February 22, 2011
Shoot to Thrill
Shoot to Thrill by P.J. Tracy
2010 G. P. Putnam Sons
Finished on 2/10/11
Rating: 4.5 (Terrific!)
It's eighty-five degrees in the shade when Minneapolis detectives Leo Magozzi and Gino Rolseth pull into the MPD parking garage. They're driving a tricked-out Caddy, repossessed from a low-level drug dealer. It's not a Beemer or a Mercedes, but it's got GPS, air conditioning, and electric seats with more positions than the Kama Sutra.
But things are heating up inside the station house, too. The bomb squad's off to investigate another suspicious package at the mall, and kids are beating the crap out of each other and posting it on YouTube. And before Leo and Gino can wish for a straight-on homicide, the call comes in: a floater.
Soon they're humping it along a derelict stretch of the Mississippi River, beyond the green places where families picnic and admire the views. They can see her-she looks like a bride in her white formal gown-face down, dead in the water. And so it begins.
Across town, Grace McBride's Monkeewrench crew-the computer geeks who made a fortune on games, now helping the cops with anticrime software-has been recruited by the FBI to investigate a series of murder videos posted on the Web. It's not long before Rolseth, Magozzi, and Monkeewrench discover the frightening link between the unlucky bride and the latest, most horrific use of the Internet yet. Using their skills to scour the Net in search of the perpetrator, the team must race against the clock to stop a killer in his tracks.
P.J. Tracy is the pseudonym of the mother-daughter writing team of Patricia Lambrecht and Traci Lambrecht. Winners of the Anthony, Barry, Gumshoe and Minnesota Book Awards, they each live in rural Minnesota, just outside of Minneapolis.
I’ve read all five books in the Monkeewrench series and while this wasn’t nearly as intense as Dead Run, it’s probably my favorite. The suspenseful plot kept me reading far too late into the night and I wound up having a couple of dreams revolving around the characters. I wouldn’t exactly say they were nightmares, but I did awaken with a feeling of unease. I love the witty banter between Gino & Leo, the camaraderie between the Monkeewrench crew, and in this particular book, the introduction to FBI Special Agent John Smith.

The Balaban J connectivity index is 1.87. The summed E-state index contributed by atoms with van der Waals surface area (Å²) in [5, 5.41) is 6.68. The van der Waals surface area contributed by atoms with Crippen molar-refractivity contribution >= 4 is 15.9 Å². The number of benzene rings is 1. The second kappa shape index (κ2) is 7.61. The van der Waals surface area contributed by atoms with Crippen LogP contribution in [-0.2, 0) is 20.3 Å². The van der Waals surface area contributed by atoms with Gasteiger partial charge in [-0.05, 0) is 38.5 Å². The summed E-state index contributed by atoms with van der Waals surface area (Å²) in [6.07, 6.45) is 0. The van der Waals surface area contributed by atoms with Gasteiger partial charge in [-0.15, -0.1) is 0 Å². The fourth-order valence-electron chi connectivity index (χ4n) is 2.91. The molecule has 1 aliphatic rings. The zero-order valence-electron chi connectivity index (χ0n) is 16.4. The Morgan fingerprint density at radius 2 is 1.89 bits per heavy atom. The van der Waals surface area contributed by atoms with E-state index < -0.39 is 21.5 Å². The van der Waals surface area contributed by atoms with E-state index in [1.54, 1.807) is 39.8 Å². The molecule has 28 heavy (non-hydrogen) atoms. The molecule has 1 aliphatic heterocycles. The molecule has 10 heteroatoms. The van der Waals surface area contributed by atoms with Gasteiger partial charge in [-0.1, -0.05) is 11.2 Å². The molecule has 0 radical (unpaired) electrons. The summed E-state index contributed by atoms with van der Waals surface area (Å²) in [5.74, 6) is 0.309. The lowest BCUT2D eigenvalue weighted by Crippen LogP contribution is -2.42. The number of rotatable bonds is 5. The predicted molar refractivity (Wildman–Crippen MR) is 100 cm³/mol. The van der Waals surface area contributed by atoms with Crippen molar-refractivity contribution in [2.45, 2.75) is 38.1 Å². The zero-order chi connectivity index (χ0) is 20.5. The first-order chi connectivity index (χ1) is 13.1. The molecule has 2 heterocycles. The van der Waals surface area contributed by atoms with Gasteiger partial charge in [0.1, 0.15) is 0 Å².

I read mysteries and thrillers purely for the entertainment factor, but every so often I’m taken aback by some surprisingly beautiful writing. I’ve come to expect it with Dennis Lehane, but I was pleasantly surprised to read the following by this mother-daughter writing duo:
How strange, then, that after so many near-misses, well into the second half of his time on earth, he was learning to excel at life—the one thing he’d never really aspired to.
Once a year for all the years he’d been with the Bureau, he’d taken the boat south to the Keys; sometimes all the way to the Caribbean. For two weeks he’d dance the boat through the waters that had too many colors to claim one, watched sun and moon and ocean mingle like a trio of lovers, and felt his mind slow down and finally bob and drift like a piece of flotsam on the swells. He’d stop at any port where he liked to mingle with strange and interesting people who didn’t know him, which gave him license to laugh and joke and be someone else. He ate bar food on rickety piers while his bare feet swung over the water, and sometimes drank with women whose names he couldn’t remember. Two weeks a year. Less than eight percent of his adult life.
He closed his eyes and smelled salt, heard the ticking of the rigging against the mast and the ruffle of heavy cloth in the breeze, and then felt the wind lift his hair for the first time in years. He hadn’t had it cut for three weeks now, an all-time record. Maybe he’d let it grow long like Harley’s and wear it in a ponytail, just another gray-haired man reverting to the wild.
There’s actually a bit more to this passage, but to include the subsequent paragraphs would only spoil the story for those of you who haven’t yet read the book.
I’m quite a stickler when it comes to reading a series in the order of publication, but in this case it’s safe to say that one could easily pick up Shoot to Thrill and not feel lost in the back-story details (or for that matter, discover any spoilers pertaining to the previous works). This is quite an entertaining series and my only complaint is that it took four years to publish this most recent installment. I was very satisfied with the ending and, once again, I’m anxious for the next release. I certainly hope we see more of John Smith.